The shares were off almost 13% at 431p after the company said in a trading update covering the six months to the end of April that operating margins would be around the bottom end of its 18-20% guidance range.
The company said that margins had been depressed by a generally flat pricing environment against a backdrop of continuing cost inflation of 3-4%.
On the bright side, forward sales for the 2018 year including year-to-date completions are 11% ahead of the same period last year. Overall, Crest Nicholson expects growth in reported revenues for the year to be in excess of 15%.
The builder said that most of its sales outlets have been performing well but sales at higher price points have proved to be more difficult to achieve, thanks to a subdued second-hand market.
In the first half of its financial year, unit completions rose 17.6% to 1,251 from 1,064 the year before while the average selling price rose 5.0% to £439,000 from £418,000. Crest Nicholson said the rise in the average selling price was largely due to changes in product and location mix, and that this was expected to represent a peak level for the business.
Forward sales in the period rose 5.3% to 2,079 units from 1,975 units the previous year, or by 6.3% in value terms to £441.7mln from £415.6mln.
Subdued market for previously owned homes is weighing on the new build market
“Sales at higher price points will continue to be impacted by a slow second-hand market and this is likely to restrain overall price growth in the near term. As a result, margins for next year are expected to be at a similar level to this year,” the company said.
"The group has delivered a good sales performance in the first half of the year. The business continues to increase the number of homes built and carries positive momentum into the second half of 2018, with steady outlet growth and higher forward sales,” said Patrick Bergin, the chief executive officer of Crest Nicholson.
“Flat pricing has had a negative impact on margins, but volumes in the new build housing market continue to be robust and Crest Nicholson remains well positioned to grow volumes and deliver the homes that the UK needs while continuing to focus on delivering strong returns for shareholders," he added.
Shore Capital has its rating for the shares under review following this morning’s warning.
“The board is guiding to full year EBIT [earnings before interest and tax] margins of 18% against ours and consensus of above 19%. The guidance also suggests that EBIT margins for next year will be at a similar level. The reason for the slippage is one that we have been highlighting for some time – the under-recovery of build cost inflation, an issue that the house builders have suggested is not a problem, yet at least, because prices were still rising enough to recover this. We had expected this to become an issue but only from CY2019 so this is a shock,” Shore admitted.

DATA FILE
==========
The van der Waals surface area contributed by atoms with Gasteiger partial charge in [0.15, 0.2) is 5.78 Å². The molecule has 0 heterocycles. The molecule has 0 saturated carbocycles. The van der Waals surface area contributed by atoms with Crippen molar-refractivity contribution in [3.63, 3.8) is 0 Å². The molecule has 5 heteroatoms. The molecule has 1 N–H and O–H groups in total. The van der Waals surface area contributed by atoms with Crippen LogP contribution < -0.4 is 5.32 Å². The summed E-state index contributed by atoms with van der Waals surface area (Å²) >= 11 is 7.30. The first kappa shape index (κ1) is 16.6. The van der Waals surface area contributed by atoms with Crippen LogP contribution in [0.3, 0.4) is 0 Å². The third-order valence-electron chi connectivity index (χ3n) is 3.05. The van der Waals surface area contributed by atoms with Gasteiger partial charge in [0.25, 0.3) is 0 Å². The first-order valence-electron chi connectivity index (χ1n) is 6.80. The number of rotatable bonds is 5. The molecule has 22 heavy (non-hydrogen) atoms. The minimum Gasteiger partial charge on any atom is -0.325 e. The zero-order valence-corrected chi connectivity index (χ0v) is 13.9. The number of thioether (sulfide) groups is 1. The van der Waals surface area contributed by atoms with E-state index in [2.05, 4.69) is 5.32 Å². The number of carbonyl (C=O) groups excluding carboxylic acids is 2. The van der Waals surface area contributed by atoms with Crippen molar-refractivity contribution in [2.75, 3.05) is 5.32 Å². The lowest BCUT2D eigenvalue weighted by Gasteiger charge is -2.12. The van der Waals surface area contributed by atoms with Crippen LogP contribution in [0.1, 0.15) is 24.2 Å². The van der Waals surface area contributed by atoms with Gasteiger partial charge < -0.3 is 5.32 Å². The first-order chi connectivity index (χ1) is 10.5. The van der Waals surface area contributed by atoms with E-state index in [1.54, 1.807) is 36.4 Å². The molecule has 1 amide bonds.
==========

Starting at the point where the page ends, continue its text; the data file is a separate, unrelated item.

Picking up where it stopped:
“Crest is making comments about pricing being more difficult at its generally slightly higher price point than that of other house builders (average price for open market sales is £439k versus something in the high £200k range for most other house builders not Crest does have a heavy southern bias) and sells more to those who are also selling a house in the second hand market – very few sales are to first time buyers where help to buy has its greatest impact; however, it would be wrong to think that this drag from the existing homes market and the inability to under-recovery costs is a problem unique to Crest,” Shore cautioned.
The broker sees pricing pressures as an emerging issue for the whole sector. Broker forecasts will have to be lowered, it warned, adding that the decline in margin to 18% suggests a reduction in the profit before tax (PBT) forecast from around £226mln to something closer to £210mln.
Is the Crest Nicholson dividend under threat?
“As Crest is paying a dividend driven by EPS cover, the distribution could be expected to fall in line with PBT unless the board re-writes the policy and allows cover to drop below 2x or begins to prescribe dividend levels,” Shore added.
Russ Mould, the investment director at AJ Bell, also speculates about the dividend.
“Lower levels of profitability could have implications for future dividends if the margin trend worsens,” Mould said.
Mike van Dulken, the head of research at Accendo Markets, wondered whether this morning’s warning is only the thin end of the wedge.
“With half the year still to go, the risk is that even downwardly revised guidance proves wishful thinking, should the second half prove even tougher for both pricing and costs. Especially with official property price growth data suggesting continued softening of the market amid uncertainty about Brexit, weak UK growth/inflation and muddled messages on interest rates from the Bank of England,” he commented.
“If market inertia builds further and costs can’t be controlled, the company could be set for a big squeeze, hot on the heels of the UK’s big freeze,” he added.
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